On Sunday, August 25th, The Greenhouse was awarded Best Restaurant in Dublin at the 2019 FOOD AND WINE Awards in association with Rémy Martin, and Mickael Viljanen also won Best Chef in Dublin and the overall accolade of Best Chef in Ireland. Ahead of another big ceremony in two weeks, Aoife Carrigy paid a visit.
On the first Monday in October, there’s gonna be a shindig in London. Some restaurants will win a Michelin star, some will lose one. The Greenhouse may or may not gain another. Many argue that Finnish chef Mickael Viljanen has been cooking at a two-star level for some time. But then proper recognition for Mickael’s accomplishments has been a long time coming, as was his first star. After an initial flurry of excitement when he left The Tannery a decade ago to become head chef at the wonderful Gregan’s Castle in the Burren – I still remember the excitement of reading Dianne Curtin’s 2009 review in FOOD&WINE Magazine – and a much-feted move to Dublin to head up restaurateur Eamonn O’Reilly's second restaurant, The Greenhouse, things seemed to move slower for Mickael.
Michelin may judge restaurants on the cooking alone and not the environment it’s served in, but for most diners, a dining experience is about more than what’s on the plate. Dawson Street was never going to offer the magic of those Burren views over the lunar landscape and Galway Bay beyond. And my personal experience of poor service for high prices at one long-ago Greenhouse lunch allowed the years pass by without a revisit – despite consistent reports that Mickael’s cooking was better than ever. The truth is that neither I nor the friends who I might dine with have the loose change to drop a ton or two per head on an experience that may or may not wow.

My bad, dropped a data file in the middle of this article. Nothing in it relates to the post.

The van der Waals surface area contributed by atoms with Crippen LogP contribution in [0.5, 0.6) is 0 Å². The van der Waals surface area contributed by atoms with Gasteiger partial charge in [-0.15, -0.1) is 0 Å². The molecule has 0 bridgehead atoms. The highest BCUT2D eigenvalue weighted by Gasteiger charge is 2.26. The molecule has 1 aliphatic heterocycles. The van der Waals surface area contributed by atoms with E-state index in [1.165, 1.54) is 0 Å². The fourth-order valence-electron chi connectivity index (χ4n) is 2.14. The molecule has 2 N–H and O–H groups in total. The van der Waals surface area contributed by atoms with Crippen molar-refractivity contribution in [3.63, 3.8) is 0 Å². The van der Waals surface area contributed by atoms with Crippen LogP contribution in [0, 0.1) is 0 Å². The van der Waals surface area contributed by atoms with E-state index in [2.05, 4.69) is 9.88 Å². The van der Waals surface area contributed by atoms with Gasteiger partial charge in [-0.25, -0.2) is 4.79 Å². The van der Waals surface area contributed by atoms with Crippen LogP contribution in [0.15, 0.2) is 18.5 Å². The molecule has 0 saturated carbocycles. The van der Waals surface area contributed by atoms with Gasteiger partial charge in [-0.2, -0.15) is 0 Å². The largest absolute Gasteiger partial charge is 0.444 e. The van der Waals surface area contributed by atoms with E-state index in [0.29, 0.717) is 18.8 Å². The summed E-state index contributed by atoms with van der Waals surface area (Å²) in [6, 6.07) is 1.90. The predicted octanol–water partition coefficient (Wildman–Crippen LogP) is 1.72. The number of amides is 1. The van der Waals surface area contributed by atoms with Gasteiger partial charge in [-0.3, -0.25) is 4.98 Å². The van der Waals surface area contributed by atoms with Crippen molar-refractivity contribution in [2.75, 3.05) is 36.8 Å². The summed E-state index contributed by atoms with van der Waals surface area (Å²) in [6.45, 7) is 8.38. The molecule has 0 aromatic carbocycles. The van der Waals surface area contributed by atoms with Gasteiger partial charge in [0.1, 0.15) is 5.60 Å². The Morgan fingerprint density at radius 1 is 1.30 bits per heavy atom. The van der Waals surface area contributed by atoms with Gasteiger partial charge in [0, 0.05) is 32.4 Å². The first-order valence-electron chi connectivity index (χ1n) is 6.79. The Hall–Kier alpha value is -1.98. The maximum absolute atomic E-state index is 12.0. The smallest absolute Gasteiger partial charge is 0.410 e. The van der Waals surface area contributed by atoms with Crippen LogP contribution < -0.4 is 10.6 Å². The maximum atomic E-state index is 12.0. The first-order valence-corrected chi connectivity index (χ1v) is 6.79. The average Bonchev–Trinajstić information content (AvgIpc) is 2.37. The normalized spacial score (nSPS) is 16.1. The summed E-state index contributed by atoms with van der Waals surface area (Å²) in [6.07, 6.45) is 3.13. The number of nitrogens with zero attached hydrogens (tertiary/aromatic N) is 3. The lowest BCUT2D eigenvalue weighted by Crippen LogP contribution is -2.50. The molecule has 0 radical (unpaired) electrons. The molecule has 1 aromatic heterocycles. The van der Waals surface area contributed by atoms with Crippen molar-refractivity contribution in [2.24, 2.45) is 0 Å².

So far, however, 2019 is The Greenhouse’s year, with both restaurant and chef winning best in Dublin at the recent FOOD AND WINE Awards, and Mickael named overall Chef of the Year 2019 by both FOOD AND WINE and Georgina Campbell ar her recent awards.
Restaurant Manager Darren Campbell joined the team last year from a longtime Chapter One post and has been working to raise the front of house standards to those of the kitchen. So, ahead of October’s announcements – and after a recent press lunch with Krug, for which Mickael conceived an inspired scallop ceviche with ginger, mandarin and jalapeño jus – I figured it was time for a revisit with my restaurant critic’s cap on.
On one particular autumn evening...
The room is still tricky. Offered a choice of two tables, we choose intimacy with neighbours at a well-lit table over a gloomier corner option. The menu choice is simple: four or six courses of a tasting menu (€110/129), with or without wine pairings (€75/€100). There are also lots of interesting and lesser spotted wines by the glass, so my date choose to go by the glass and I opted for the four 100ml sommelier pairings.
Orders in, we were off with a series of snacks. The first – a jewel-like globe of crisp beetroot caramel filled with a creamy horseradish mousse – brought me right back to the first mouthful of Mickael’s food I ever ate in Gregan’s Castle, a playful sweet-savoury beetroot and horseradish macaron. Eaten a decade apart, both opening snacks announced that we were in talented hands.
A super-thin pastry tartlet followed, brimming with preserved lemon and Parmesan custard. The third snack was off the charts: a tangle of the delicate flesh of Irish brown shrimp with buttermilk, preserved wild garlic oil, tangy red currants and fresh wood sorrel, and on the side, tempura shrimp’s head fried to an umami crunch (think bisque crisp, perhaps) with aoili of pimento d’esplette. This is food to slow time down as you savour each flavour and sensation. This is food to wow.